The Evolving Role of the Controller

February 14, 2024 Theresa Rex

finance controller studying about his evolving role at computer

Anyone who has spent about 20 minutes scanning today's job boards online will see a lot of titles they don't recognize. There's the legitimately in-demand (think senior blockchain analyst) and then there's the linguistically and professionally dubious (what is a chief troublemaker anyway?) In fact, it's gotten so it's the conventional roles and traditional titles that tend to stand out. Financial controllers, for instance. Keep on reading to learn about how the role of the controller is evolving.

The controller role is practically as old as business itself, necessitated by the need for accurate record-keeping and tasked with acting as the steward, manager and operator of company assets. An accomplished accountant and efficiency expert, controllers have been keeping accurate tallies and reconciling balance sheets since at least the 15th century. And while the core of the job remains central to ensuring the success of a business's finance function, the way it's applied has come a very long way thanks to the evolving role of the controller.

Today, we're digging into what makes a successful financial controller today, how those competencies and characteristics have changed and what this expanding role could look like in the future.

The Main Functions of an Evolving Controller: Then & Now

controller reviewing new functions of IT department

The responsibilities of corporate and finance controllers (as well as their public counterparts in comptroller's offices at every level) are oriented to the north star that's right there in the name: they're primarily concerned with ensuring the integrity of the internal controls of the finance function and company overall.

As finance leaders, they are almost always CPAs and come to their roles as experts in financial fundamentals with bona fides in tax, auditing, compliance and good governance. Controllers are not trading those bona fides in, of course, but they are striking an ever-finer balance between this "old" conceptualization of the role and the "new" directive to act strategically in FP&A.

On the CFO Weekly Podcast: From Tax Pro to Finance Leader: Becoming a Corporate Controller

To understand the evolving role of the controller, it helps to understand what controllers were traditionally tasked with as part of a company's senior leadership team and juxtapose it against the demands of modern controllership:

Then: Finance Fundamentals & Routine Reporting

Put very simply, the controller is the chief accountant within a company. And as with the accounting profession as a whole, the focus of the work they do and the skills required to do it well have shifted from primarily transactional to increasingly strategic.

Read more: 5 Reasons Why Choosing the Right Finance KPIs Really Matters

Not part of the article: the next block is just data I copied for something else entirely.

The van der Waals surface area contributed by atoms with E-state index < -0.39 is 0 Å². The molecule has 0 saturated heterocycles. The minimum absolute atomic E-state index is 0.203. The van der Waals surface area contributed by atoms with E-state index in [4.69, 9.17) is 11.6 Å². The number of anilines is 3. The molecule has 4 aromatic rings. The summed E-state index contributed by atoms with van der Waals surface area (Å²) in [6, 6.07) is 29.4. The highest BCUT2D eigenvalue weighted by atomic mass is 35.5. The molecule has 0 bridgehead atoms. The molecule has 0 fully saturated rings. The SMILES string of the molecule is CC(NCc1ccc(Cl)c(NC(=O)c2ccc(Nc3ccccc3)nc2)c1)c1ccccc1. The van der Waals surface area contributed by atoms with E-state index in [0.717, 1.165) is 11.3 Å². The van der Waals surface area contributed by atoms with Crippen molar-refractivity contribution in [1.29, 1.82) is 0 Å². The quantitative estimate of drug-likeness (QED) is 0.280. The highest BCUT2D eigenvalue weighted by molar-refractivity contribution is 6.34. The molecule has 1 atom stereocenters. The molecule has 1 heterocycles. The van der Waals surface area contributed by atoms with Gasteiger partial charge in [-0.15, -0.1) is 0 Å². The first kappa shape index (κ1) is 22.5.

Of course, these traditional responsibilities are still core to modern controllership, but the way controllers approach and execute them — and the outcomes they enable — have changed:

  • Accounting oversight: It's traditionally fallen to the corporate controllers to generate income statements and maintain the chart of accounts, process payroll, supervise accounts payable and receivable and close the books.

  • Manage risk & safeguard cash flow: Debt management and collection, invoice approval, monitoring bookkeeping processes and internal audits all fall under the umbrella of traditional controllership, alongside regular reporting on the organization's financial health.

  • Governance & compliance: Internally and externally, controllership has been and remains concerned with maintaining the integrity of the books by implementing and monitoring preventative and detective controls. They oversee internal audits and act as the point of contact for external ones, ensuring compliance to GAAP standards, legal guidelines and company standards.

  • Daily operations: Finally, controllers have supervisory responsibilities as managers of the finance team and overseers of the processes that drive the day-to-day work of the finance function.

Now: A Role Supported by Technology and Driven by Data

As the finance function is increasingly recognized as a potential driver of value, the controller's role — like the CFO's — has become more strategic. We'll explore why that is in the next section, but it's not possible to outline what controllers are expected to take on as strategic business partners without talking about technology.

Many of these "new" responsibilities are the result of technological advancements, which have impacted every aspect of modern controllership and require digital skills to execute effectively. Process automation, universal ledgers and data visualization tools have all had an outsized impact on how — and how efficiently — controllers work in the space of less of a decade.

They're also a significant factor in why the modern controller is:

  • Tech savvy & data-driven: The ability to make data-driven decisions has required accessibility to the data in question — data that is clean, accurate and current. Taking processes associated with that data out of the silo and putting them into finance leaders' hands is also critical.

  • Process improvers: Controllers have been tasked with driving efficiency in the finance function, and that means taking the lead on efforts to automate or optimize manual or edit-prone tasks and refine the processes they reside within. Often, to enable this long-term and continuous optimization, controllers will be tapped to lead digital transformation initiatives within the organization.